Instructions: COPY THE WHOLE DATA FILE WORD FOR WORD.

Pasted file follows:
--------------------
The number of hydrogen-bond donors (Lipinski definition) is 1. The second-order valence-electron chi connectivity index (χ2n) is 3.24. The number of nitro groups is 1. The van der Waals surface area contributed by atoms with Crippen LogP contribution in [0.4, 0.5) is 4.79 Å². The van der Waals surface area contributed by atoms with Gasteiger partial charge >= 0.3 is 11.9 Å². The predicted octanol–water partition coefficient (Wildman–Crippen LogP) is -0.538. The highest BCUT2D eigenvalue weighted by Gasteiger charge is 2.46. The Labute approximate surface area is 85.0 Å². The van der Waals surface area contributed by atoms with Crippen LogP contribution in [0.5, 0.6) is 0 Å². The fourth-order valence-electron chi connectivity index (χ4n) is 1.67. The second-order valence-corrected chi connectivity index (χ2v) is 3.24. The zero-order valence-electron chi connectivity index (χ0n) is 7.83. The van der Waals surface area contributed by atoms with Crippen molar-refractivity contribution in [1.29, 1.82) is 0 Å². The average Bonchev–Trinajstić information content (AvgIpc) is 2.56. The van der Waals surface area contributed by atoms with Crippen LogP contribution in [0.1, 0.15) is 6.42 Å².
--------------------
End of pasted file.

The number of hydrogen-bond donors (Lipinski definition) is 1. The second-order valence-electron chi connectivity index (χ2n) is 3.24. The number of nitro groups is 1. The van der Waals surface area contributed by atoms with Crippen LogP contribution in [0.4, 0.5) is 4.79 Å². The van der Waals surface area contributed by atoms with Gasteiger partial charge >= 0.3 is 11.9 Å². The predicted octanol–water partition coefficient (Wildman–Crippen LogP) is -0.538. The highest BCUT2D eigenvalue weighted by Gasteiger charge is 2.46. The Labute approximate surface area is 85.0 Å². The van der Waals surface area contributed by atoms with Crippen LogP contribution in [0.5, 0.6) is 0 Å². The fourth-order valence-electron chi connectivity index (χ4n) is 1.67. The second-order valence-corrected chi connectivity index (χ2v) is 3.24. The zero-order valence-electron chi connectivity index (χ0n) is 7.83. The van der Waals surface area contributed by atoms with Crippen molar-refractivity contribution in [1.29, 1.82) is 0 Å². The average Bonchev–Trinajstić information content (AvgIpc) is 2.56. The van der Waals surface area contributed by atoms with Crippen LogP contribution in [0.1, 0.15) is 6.42 Å².